Fordham: It’s been revealed today, Tanya, that the executives in the US, the Holden executives were working on this decision for months. It was months in the making therefore it’s a little bit …
Plibersek: Well, no Ben, what I think was revealed is they had two plans. If we stay this is what we need to stay, if we can’t stay this is how we leave. And any business makes contingency plans. As late as Tuesday this week, when Mike Devereaux was talking to the Productivity Commission he was saying no decision had been made. What changed was he went into – we went into question time and Joe Hockey dared Holden to leave and they took his dare.
Fordham: You honestly believe that’s why they pulled out?
Plibersek: I do.
Fordham: As a result of what Joe Hockey said in question time?
Plibersek: Seeing that, you’ve seen the text messages being sent by Holden executives saying “Are you watching this, this bloke wants us to leave, he’s daring us, he’s goading us.” I think it was very significant in their decision.
Fordham: Ok, let’s move on right now. The Government is set to break a key election promise on the NBN, Malcolm Turnbull’s baby. The pledge to deliver download speeds of 25 megabytes per second to the majority of Australians by 2016.
Now Malcom, I know that you will blame the former government for this.  I know that you will bore us with all sorts of details on the NBN but can you just admit in the interest of transparency that what you said before the election is different to what you were saying now?
Turnbull: Well, what I said before the election is we would tell the truth about the NBN and we would for the first time get a thoroughly objective, independent analysis of where the project is now, where it could have gone to if Labor had stayed in Government which is to run up another $29 billion in debt and a much, much slower roll out and what the options are. Options are constrained by the mess we’ve been left with by Labor.
Fordham: But in the interests of transparency, you will admit now won’t you, that what you said before the election is different to what you’re saying now?
Turnbull: What I said before the election was that we believed we could get all Australians 25 megs by 2016 and the company has come back with its advisers and said they do not believe that is achievable. But you know what that is? That is the first time the NBN Co has ever written a report which does not coincide with the political agenda of the Minister and that’s because I’m the first Communications Minister – it’s true.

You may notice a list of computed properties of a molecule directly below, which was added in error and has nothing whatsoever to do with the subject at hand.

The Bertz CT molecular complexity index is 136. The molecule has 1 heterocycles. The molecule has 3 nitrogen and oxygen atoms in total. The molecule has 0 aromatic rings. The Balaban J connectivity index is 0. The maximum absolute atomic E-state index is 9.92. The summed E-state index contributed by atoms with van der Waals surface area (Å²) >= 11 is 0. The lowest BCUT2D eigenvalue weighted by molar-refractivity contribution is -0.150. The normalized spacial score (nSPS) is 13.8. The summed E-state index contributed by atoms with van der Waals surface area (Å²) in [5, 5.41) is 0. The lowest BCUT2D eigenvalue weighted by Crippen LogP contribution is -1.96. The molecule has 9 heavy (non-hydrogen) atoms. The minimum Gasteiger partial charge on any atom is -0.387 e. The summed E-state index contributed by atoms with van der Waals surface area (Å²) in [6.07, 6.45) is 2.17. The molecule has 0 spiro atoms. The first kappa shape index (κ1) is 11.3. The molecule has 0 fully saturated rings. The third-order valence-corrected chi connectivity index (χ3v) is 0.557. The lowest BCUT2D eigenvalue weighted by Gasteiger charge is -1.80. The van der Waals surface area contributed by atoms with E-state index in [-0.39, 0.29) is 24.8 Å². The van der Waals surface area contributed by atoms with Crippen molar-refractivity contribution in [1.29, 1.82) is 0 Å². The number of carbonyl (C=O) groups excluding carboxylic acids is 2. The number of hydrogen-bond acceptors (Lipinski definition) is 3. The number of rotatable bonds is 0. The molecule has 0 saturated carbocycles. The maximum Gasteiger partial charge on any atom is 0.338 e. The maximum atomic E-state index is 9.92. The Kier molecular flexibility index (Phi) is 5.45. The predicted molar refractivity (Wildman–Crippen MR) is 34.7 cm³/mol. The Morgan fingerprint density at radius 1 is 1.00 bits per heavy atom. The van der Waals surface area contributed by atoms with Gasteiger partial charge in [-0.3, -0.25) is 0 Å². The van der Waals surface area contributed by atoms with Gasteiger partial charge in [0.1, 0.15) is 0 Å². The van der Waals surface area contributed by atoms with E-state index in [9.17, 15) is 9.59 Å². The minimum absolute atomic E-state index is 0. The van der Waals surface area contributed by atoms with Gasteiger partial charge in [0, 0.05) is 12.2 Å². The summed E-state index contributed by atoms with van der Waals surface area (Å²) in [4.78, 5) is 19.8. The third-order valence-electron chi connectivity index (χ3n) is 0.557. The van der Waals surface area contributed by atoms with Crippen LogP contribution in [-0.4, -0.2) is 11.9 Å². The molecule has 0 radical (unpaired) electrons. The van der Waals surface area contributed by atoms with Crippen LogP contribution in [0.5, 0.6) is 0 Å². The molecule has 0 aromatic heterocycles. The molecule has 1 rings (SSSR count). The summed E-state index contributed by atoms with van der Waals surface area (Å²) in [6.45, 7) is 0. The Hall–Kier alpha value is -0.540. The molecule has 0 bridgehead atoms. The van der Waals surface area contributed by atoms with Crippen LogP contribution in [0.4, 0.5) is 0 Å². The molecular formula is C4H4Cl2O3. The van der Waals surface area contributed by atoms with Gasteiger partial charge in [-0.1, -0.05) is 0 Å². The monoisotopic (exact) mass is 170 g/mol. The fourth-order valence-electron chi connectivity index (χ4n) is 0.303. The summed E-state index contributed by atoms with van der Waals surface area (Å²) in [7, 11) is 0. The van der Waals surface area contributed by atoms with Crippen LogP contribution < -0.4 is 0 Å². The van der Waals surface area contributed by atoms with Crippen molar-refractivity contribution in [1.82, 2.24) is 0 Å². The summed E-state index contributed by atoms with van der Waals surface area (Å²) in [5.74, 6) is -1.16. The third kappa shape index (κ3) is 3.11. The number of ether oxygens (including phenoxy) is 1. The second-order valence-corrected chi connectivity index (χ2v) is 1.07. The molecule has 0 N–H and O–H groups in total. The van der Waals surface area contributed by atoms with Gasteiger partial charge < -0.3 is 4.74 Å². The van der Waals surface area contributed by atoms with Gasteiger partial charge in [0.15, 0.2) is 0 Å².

Fordham: Come on, Tanya…
Turnbull: You can’t deny that. I’m the first Communications Minister that has allowed the NBN to tell the truth. Stephen Conroy bullied them into telling lies again and again and again. And that’s the tragedy.
Plibersek: OK, two things to say. This is a report written by Malcolm’s mate that he owns a yacht with.
Turnbull: That is outrageous. That is not true. The report on Labor…
Fordham: Hang on, is it true or not true?
Turnbull: It’s completely untrue.
Plibersek: You don’t own a yacht with him?
Turnbull: I own a yacht, own not a yacht actually, it’s an old couta boat, it’s really better described as a menace to shipping and JB Rousselot, who is one of the people on that review – I own that boat with him.
Plibersek: The answer is yes.
Turnbull: No, hang on, wait a minute.
Fordham: Hang on a minute, Malcolm, Malcolm, Malcolm.
Turnbull: No, we’ve got to tell the truth, the truth about Labor was written by KordaMentha, not by JB Rousselot, and the Boston Consulting Group, it was not written by JB Rousselot, and you know that and you are smearing JB Rousselot because you are ashamed of the billions of dollars your government wasted and the mess that we have to clean up, Tanya, and it is a disgrace. Tens of billions of dollars…
Plibersek: Ben, Ben… This is a clearly broken promise.
Turnbull: You’ve broken your promise (to Fordham) to keep the answers short, you see.
Fordham: You’re the one who didn’t keep it short.
Turnbull: I never said I would.
Plibersek: The Prime Minister said a minimum of 25 megabits per second download speed, he said that before the election, very clearly.  Promise broken.
Turnbull: Well, what we said was that was our objective.
Plibersek: Promise broken.
Plibersek: No, no, no the Prime Minister promised that.
Turnbull: We made it very clear that all of our objectives, all of our targets were subject to getting to the facts –
Plibersek: That’s not true.
Fordham: This is supposed to be a lovely Christmas get together.
Turnbull: Well Tanya, you were –
Fordham: Let’s look at what you turned Christmas into you two.
Turnbull: Let’s get this straight.
Fordham: No, Malcolm we’re not going to. We’re moving on Malcolm.
Turnbull: You went to the election with forecasts on the NBN which you and your Cabinet knew were false. And you didn’t tell the Australian people the truth.
Plibersek: Broken promise.
Fordham: Malcolm, you need to have respect for what I’m doing here right because I’ve got certain constraints that I’ve got to follow. Now we’re moving on.
Turnbull: Good. Moving forward as someone said.
Fordham: You have found your own way of admitting that what you said beforehand is different to what you’ve said now. You have found your own way of admitting it.
Turnbull: Well, what I’ve done is made sure the truth is told …
Fordham: If you could, both of you, we need to end this nicely because this is our Christmas edition of In the House, if you could get anything in the world for each other for Christmas without any budget constraints, anything, what would you give Malcolm for Christmas?
Plibersek: Well, I had a really good present for him but I don’t want to give it to him now because he’s being mean.
Fordham: Come on.
Plibersek: I know that Malcolm and Lucy have been big supporters of the Wayside Chapel so I’d make a donation on their behalf to the Wayside Chapel.
Turnbull: That’s very sweet and that’s a lovely thing to do.
Plibersek: Now you’re sorry you interrupted me, aren’t you?